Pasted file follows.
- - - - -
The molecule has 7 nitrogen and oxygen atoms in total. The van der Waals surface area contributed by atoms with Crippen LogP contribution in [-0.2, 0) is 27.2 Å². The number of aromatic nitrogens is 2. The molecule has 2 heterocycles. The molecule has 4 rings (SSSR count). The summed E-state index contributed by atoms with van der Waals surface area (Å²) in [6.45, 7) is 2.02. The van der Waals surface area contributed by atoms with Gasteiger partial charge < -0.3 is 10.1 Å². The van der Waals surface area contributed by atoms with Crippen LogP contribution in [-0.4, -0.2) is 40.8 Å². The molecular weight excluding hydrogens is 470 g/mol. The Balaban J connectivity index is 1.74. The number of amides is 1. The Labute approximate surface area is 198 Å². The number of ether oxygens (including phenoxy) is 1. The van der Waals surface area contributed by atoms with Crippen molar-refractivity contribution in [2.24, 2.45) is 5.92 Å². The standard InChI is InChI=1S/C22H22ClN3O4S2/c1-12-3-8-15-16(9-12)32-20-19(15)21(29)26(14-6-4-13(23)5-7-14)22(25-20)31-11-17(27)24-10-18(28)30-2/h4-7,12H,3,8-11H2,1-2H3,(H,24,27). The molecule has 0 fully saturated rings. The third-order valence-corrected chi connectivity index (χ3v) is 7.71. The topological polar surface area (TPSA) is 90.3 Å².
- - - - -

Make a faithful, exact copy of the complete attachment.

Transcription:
The molecule has 7 nitrogen and oxygen atoms in total. The van der Waals surface area contributed by atoms with Crippen LogP contribution in [-0.2, 0) is 27.2 Å². The number of aromatic nitrogens is 2. The molecule has 2 heterocycles. The molecule has 4 rings (SSSR count). The summed E-state index contributed by atoms with van der Waals surface area (Å²) in [6.45, 7) is 2.02. The van der Waals surface area contributed by atoms with Gasteiger partial charge < -0.3 is 10.1 Å². The van der Waals surface area contributed by atoms with Crippen LogP contribution in [-0.4, -0.2) is 40.8 Å². The molecular weight excluding hydrogens is 470 g/mol. The Balaban J connectivity index is 1.74. The number of amides is 1. The Labute approximate surface area is 198 Å². The number of ether oxygens (including phenoxy) is 1. The van der Waals surface area contributed by atoms with Crippen molar-refractivity contribution in [2.24, 2.45) is 5.92 Å². The standard InChI is InChI=1S/C22H22ClN3O4S2/c1-12-3-8-15-16(9-12)32-20-19(15)21(29)26(14-6-4-13(23)5-7-14)22(25-20)31-11-17(27)24-10-18(28)30-2/h4-7,12H,3,8-11H2,1-2H3,(H,24,27). The molecule has 0 fully saturated rings. The third-order valence-corrected chi connectivity index (χ3v) is 7.71. The topological polar surface area (TPSA) is 90.3 Å².